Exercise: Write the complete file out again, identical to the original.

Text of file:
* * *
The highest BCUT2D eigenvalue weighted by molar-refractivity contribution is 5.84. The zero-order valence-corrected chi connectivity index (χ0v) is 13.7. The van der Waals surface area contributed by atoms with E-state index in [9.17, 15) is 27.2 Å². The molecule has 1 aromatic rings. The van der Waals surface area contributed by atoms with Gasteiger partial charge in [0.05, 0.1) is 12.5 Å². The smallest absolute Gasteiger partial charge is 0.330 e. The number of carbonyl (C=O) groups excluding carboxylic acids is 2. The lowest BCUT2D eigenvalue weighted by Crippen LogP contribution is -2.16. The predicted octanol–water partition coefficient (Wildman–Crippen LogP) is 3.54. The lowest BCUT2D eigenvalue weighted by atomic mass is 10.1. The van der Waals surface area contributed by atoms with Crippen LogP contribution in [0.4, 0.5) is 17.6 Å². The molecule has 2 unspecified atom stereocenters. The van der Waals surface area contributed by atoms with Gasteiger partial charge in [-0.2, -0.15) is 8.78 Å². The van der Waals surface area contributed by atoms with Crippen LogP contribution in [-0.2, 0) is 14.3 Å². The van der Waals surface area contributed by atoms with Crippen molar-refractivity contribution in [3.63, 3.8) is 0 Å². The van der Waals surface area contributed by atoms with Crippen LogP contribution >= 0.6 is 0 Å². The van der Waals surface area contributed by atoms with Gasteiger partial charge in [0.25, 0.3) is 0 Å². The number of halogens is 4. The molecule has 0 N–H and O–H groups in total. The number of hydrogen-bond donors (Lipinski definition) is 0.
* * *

The highest BCUT2D eigenvalue weighted by molar-refractivity contribution is 5.84. The zero-order valence-corrected chi connectivity index (χ0v) is 13.7. The van der Waals surface area contributed by atoms with E-state index in [9.17, 15) is 27.2 Å². The molecule has 1 aromatic rings. The van der Waals surface area contributed by atoms with Gasteiger partial charge in [0.05, 0.1) is 12.5 Å². The smallest absolute Gasteiger partial charge is 0.330 e. The number of carbonyl (C=O) groups excluding carboxylic acids is 2. The lowest BCUT2D eigenvalue weighted by Crippen LogP contribution is -2.16. The predicted octanol–water partition coefficient (Wildman–Crippen LogP) is 3.54. The lowest BCUT2D eigenvalue weighted by atomic mass is 10.1. The van der Waals surface area contributed by atoms with Crippen LogP contribution in [0.4, 0.5) is 17.6 Å². The molecule has 2 unspecified atom stereocenters. The van der Waals surface area contributed by atoms with Gasteiger partial charge in [-0.2, -0.15) is 8.78 Å². The van der Waals surface area contributed by atoms with Crippen LogP contribution in [-0.2, 0) is 14.3 Å². The van der Waals surface area contributed by atoms with Crippen molar-refractivity contribution in [3.63, 3.8) is 0 Å². The van der Waals surface area contributed by atoms with Crippen LogP contribution >= 0.6 is 0 Å². The van der Waals surface area contributed by atoms with Gasteiger partial charge in [0.25, 0.3) is 0 Å². The number of halogens is 4. The molecule has 0 N–H and O–H groups in total. The number of hydrogen-bond donors (Lipinski definition) is 0.